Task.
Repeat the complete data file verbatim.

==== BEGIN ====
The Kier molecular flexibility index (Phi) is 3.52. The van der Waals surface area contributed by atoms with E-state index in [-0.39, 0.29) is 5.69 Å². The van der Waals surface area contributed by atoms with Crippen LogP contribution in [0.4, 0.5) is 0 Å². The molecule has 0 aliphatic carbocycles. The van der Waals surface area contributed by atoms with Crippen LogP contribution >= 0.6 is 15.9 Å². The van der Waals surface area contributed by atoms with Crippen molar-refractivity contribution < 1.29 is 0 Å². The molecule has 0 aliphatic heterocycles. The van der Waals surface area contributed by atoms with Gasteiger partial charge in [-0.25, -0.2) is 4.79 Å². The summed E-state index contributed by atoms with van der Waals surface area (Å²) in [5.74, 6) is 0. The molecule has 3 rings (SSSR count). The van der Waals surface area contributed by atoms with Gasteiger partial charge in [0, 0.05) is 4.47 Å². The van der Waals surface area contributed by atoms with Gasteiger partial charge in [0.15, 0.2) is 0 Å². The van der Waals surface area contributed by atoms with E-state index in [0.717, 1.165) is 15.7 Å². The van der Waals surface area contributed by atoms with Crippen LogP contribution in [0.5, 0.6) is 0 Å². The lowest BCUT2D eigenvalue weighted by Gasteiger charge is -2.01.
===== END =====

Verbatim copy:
The Kier molecular flexibility index (Phi) is 3.52. The van der Waals surface area contributed by atoms with E-state index in [-0.39, 0.29) is 5.69 Å². The van der Waals surface area contributed by atoms with Crippen LogP contribution in [0.4, 0.5) is 0 Å². The molecule has 0 aliphatic carbocycles. The van der Waals surface area contributed by atoms with Crippen LogP contribution >= 0.6 is 15.9 Å². The van der Waals surface area contributed by atoms with Crippen molar-refractivity contribution < 1.29 is 0 Å². The molecule has 0 aliphatic heterocycles. The van der Waals surface area contributed by atoms with Gasteiger partial charge in [-0.25, -0.2) is 4.79 Å². The summed E-state index contributed by atoms with van der Waals surface area (Å²) in [5.74, 6) is 0. The molecule has 3 rings (SSSR count). The van der Waals surface area contributed by atoms with Gasteiger partial charge in [0, 0.05) is 4.47 Å². The van der Waals surface area contributed by atoms with Gasteiger partial charge in [0.15, 0.2) is 0 Å². The van der Waals surface area contributed by atoms with E-state index in [0.717, 1.165) is 15.7 Å². The van der Waals surface area contributed by atoms with Crippen LogP contribution in [0.5, 0.6) is 0 Å². The lowest BCUT2D eigenvalue weighted by Gasteiger charge is -2.01.